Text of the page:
Not more important. As important.

I am not saying that people shouldn't feel that way, or don't have a right to feel that way, or that it's immoral or even unreasonably selfish. I simply say that unless and until it changes, conflicts of interest will continue to lead to violence in the name of right, freedom, and The People. What specific situation starts things off - the population of a landlocked country believing that it has the right to a seaport of its own, women believing that they have the same rights as men, or junkies believing that they have a right to a fix at public expense - is trivial beside the general principle that my right is as important as yours. If a way were actually discovered to alter this bit of human nature there would be screams against the dangers of psychological research; and if a government or some other group tried to apply the techniques, plenty of people (including me) would fight for the right to their own minds.

Please note that death, destruction, and mayhem are not primary aims of war. They may be secondary ones, as when a cannibal tribe attacks its neighbors for meat, but more usually they are just inconvenient by-products. The aim and end of war is to impose one's will on an opponent.

Unfortunately, imposing one's will on another includes the situation in which your will is merely that he not impose his on you.

From "Chips On Distant Sholders" by Hal Clement

Rick Robinson has a slightly different take on the topic:

My tentative suspicion is that war-as-we-know-it is obsolescent. This is not from any expectation that everyone is going to join hands and sing Kumbiya, or even seek mutual understanding through dialogue. But just a few days ago I saw a striking observation that the War of 1870 is the most recent inter-state war in which the side that started it achieved anything like its objectives. Certainly you could make a case that since 1945 most states would have been better off without armies: Governments have been far more at risk from their own armed forces than from someone else's.

In a post-industrial age, other modalities of political violence -- terrorism, assassination, even plain old rioting -- may well prove to be more efficient means of getting what you want through coercion than traditional march-across-the-border warfare, or even variations such as airstrikes, carrier task forces, or dare I say starships bristling with zappers and whackers of various fancy and expensive sorts.

Any shift from territorial states to other forms of power-political relations would certainly render war-as-we-know-it a doubtful proposition -- we have contemporary evidence of the problems that very formidable militaries face when they don't know who the hell the enemy is.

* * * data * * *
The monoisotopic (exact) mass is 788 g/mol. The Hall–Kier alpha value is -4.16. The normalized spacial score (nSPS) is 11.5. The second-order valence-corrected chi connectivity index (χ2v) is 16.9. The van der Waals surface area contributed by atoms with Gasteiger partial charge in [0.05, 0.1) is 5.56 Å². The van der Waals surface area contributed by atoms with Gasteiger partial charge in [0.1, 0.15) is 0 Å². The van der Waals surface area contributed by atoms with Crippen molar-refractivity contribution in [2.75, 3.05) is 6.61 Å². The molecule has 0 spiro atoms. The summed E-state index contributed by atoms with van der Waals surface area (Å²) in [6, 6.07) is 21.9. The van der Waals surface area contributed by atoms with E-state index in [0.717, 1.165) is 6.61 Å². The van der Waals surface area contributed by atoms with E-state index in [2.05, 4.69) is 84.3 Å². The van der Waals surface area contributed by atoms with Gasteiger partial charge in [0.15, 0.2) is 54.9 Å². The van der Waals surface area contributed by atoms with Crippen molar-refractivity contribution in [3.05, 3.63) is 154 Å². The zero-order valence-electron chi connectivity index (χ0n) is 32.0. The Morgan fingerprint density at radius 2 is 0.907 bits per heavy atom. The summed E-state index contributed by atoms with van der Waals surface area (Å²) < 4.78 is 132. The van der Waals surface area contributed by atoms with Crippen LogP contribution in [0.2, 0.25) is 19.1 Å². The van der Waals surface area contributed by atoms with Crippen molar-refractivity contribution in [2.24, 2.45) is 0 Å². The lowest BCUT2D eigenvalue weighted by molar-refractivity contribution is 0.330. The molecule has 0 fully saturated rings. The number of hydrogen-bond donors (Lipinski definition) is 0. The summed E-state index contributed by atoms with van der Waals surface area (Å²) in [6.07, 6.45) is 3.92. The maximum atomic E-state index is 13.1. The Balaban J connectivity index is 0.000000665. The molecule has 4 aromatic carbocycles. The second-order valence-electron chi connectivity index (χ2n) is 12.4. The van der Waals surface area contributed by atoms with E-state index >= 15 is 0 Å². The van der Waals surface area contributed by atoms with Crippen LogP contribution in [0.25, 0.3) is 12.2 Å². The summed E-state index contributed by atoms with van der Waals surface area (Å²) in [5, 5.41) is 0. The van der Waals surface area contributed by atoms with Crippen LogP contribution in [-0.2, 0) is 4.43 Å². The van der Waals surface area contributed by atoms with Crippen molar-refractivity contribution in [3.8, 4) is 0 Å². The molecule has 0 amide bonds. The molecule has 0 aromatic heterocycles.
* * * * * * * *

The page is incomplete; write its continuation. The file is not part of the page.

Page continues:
I see this as (perhaps!) part of the phase shift from agrarian society to post-industrial society, a phase shift comparable in scope to the shift from hunting-gathering to agriculture. War-as-we-know-it may not have existed among hunter-gatherers. It is/was a phenomenon of the agrarian age, the jet fighter simply a super chariot with 150,000 horses. It likewise may not exist among developed post-industrial societies, its place taken by forms of nastiness we today can only vaguely guess at.

I should hasten to add that my own SF pretty much follows the conventions, with recognizable space fleets fighting recognizable wars-as-we-know-them, offering only minor conceptual innovations, often themselves rooted in past history. Which is rather odd, and calls for explanation. The short answer is that, in spite of Realistic TM trappings, my SF concepts are fundamentally space opera -- starships, colonies, interstellar trade, all things that raise plausibility questions even if FTL turns out to be possible.

The slightly longer answer is that I like to write about recognizable people in recognizable settings. I am not a transhumanist; I suspect that humans in 3000 will be essentially the same messy Cro-Magnons that we are. I also suspect that the Singularity, to the extent there is one, already happened, centered around 1870-1930, though it will take at least a couple more centuries for its consequences to become clear. But the effort to create a future setting with plausible deep post-industrial power politics, would likely be so intellectually demanding that the ideas would overwhelm the story -- the result might be good futurism, but probably not good fiction.

Thus I am fully complicit in the SF convention, imagining what is fundamentally a retro-future, complete with fusion-torch Indiamen and fusion-torch frigates to chase them.

Rick Robinson